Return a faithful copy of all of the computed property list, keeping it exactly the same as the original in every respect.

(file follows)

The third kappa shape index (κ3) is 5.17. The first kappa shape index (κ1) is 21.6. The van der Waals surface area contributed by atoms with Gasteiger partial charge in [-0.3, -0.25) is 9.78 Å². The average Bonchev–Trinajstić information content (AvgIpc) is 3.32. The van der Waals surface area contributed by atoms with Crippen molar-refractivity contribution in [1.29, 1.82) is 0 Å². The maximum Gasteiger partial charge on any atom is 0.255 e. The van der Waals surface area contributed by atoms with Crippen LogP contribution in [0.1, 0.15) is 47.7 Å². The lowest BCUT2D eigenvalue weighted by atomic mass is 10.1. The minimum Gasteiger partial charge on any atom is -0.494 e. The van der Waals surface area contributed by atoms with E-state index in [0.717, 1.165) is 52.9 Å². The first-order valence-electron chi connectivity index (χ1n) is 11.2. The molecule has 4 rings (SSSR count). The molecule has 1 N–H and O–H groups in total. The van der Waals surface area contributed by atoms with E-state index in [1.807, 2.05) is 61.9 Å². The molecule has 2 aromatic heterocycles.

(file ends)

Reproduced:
The third kappa shape index (κ3) is 5.17. The first kappa shape index (κ1) is 21.6. The van der Waals surface area contributed by atoms with Gasteiger partial charge in [-0.3, -0.25) is 9.78 Å². The average Bonchev–Trinajstić information content (AvgIpc) is 3.32. The van der Waals surface area contributed by atoms with Crippen molar-refractivity contribution in [1.29, 1.82) is 0 Å². The maximum Gasteiger partial charge on any atom is 0.255 e. The van der Waals surface area contributed by atoms with Crippen LogP contribution in [0.1, 0.15) is 47.7 Å². The lowest BCUT2D eigenvalue weighted by atomic mass is 10.1. The minimum Gasteiger partial charge on any atom is -0.494 e. The van der Waals surface area contributed by atoms with E-state index in [0.717, 1.165) is 52.9 Å². The first-order valence-electron chi connectivity index (χ1n) is 11.2. The molecule has 4 rings (SSSR count). The molecule has 1 N–H and O–H groups in total. The van der Waals surface area contributed by atoms with E-state index in [1.807, 2.05) is 61.9 Å². The molecule has 2 aromatic heterocycles.